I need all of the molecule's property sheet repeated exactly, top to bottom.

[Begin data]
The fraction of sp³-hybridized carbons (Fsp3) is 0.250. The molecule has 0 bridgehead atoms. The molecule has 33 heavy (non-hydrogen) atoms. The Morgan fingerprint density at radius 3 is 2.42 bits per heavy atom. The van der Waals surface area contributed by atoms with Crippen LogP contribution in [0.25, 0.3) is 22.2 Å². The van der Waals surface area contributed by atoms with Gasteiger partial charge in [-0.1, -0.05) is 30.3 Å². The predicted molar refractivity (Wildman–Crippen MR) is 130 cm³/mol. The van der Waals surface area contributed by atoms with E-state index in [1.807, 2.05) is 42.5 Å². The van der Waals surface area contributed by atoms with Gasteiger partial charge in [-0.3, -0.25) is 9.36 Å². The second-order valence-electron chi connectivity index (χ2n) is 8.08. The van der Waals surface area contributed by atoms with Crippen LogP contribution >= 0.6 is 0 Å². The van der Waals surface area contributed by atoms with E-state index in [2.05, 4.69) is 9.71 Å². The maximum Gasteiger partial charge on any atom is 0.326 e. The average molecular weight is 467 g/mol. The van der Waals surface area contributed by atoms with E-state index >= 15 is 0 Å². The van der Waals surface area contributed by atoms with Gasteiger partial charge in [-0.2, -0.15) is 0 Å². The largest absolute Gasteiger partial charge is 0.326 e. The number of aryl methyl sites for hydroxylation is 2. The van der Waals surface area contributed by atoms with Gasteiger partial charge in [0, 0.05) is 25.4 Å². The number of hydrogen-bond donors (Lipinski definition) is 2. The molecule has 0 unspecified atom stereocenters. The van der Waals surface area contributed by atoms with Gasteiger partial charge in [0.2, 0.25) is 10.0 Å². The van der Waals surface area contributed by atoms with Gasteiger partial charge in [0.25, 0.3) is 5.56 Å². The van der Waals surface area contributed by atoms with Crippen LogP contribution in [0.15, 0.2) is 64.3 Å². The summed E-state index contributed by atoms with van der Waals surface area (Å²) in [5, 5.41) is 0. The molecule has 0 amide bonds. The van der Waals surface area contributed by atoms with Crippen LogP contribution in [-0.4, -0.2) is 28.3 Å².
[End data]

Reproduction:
The fraction of sp³-hybridized carbons (Fsp3) is 0.250. The molecule has 0 bridgehead atoms. The molecule has 33 heavy (non-hydrogen) atoms. The Morgan fingerprint density at radius 3 is 2.42 bits per heavy atom. The van der Waals surface area contributed by atoms with Crippen LogP contribution in [0.25, 0.3) is 22.2 Å². The van der Waals surface area contributed by atoms with Gasteiger partial charge in [-0.1, -0.05) is 30.3 Å². The predicted molar refractivity (Wildman–Crippen MR) is 130 cm³/mol. The van der Waals surface area contributed by atoms with E-state index in [1.807, 2.05) is 42.5 Å². The van der Waals surface area contributed by atoms with Gasteiger partial charge in [-0.3, -0.25) is 9.36 Å². The second-order valence-electron chi connectivity index (χ2n) is 8.08. The van der Waals surface area contributed by atoms with Crippen LogP contribution >= 0.6 is 0 Å². The van der Waals surface area contributed by atoms with E-state index in [2.05, 4.69) is 9.71 Å². The maximum Gasteiger partial charge on any atom is 0.326 e. The average molecular weight is 467 g/mol. The van der Waals surface area contributed by atoms with E-state index >= 15 is 0 Å². The van der Waals surface area contributed by atoms with Gasteiger partial charge in [-0.2, -0.15) is 0 Å². The largest absolute Gasteiger partial charge is 0.326 e. The number of aryl methyl sites for hydroxylation is 2. The van der Waals surface area contributed by atoms with Gasteiger partial charge in [0, 0.05) is 25.4 Å². The number of hydrogen-bond donors (Lipinski definition) is 2. The molecule has 0 unspecified atom stereocenters. The van der Waals surface area contributed by atoms with Gasteiger partial charge in [0.2, 0.25) is 10.0 Å². The van der Waals surface area contributed by atoms with Gasteiger partial charge in [0.25, 0.3) is 5.56 Å². The van der Waals surface area contributed by atoms with Crippen LogP contribution in [0.15, 0.2) is 64.3 Å². The summed E-state index contributed by atoms with van der Waals surface area (Å²) in [5, 5.41) is 0. The molecule has 0 amide bonds. The van der Waals surface area contributed by atoms with Crippen LogP contribution in [-0.4, -0.2) is 28.3 Å².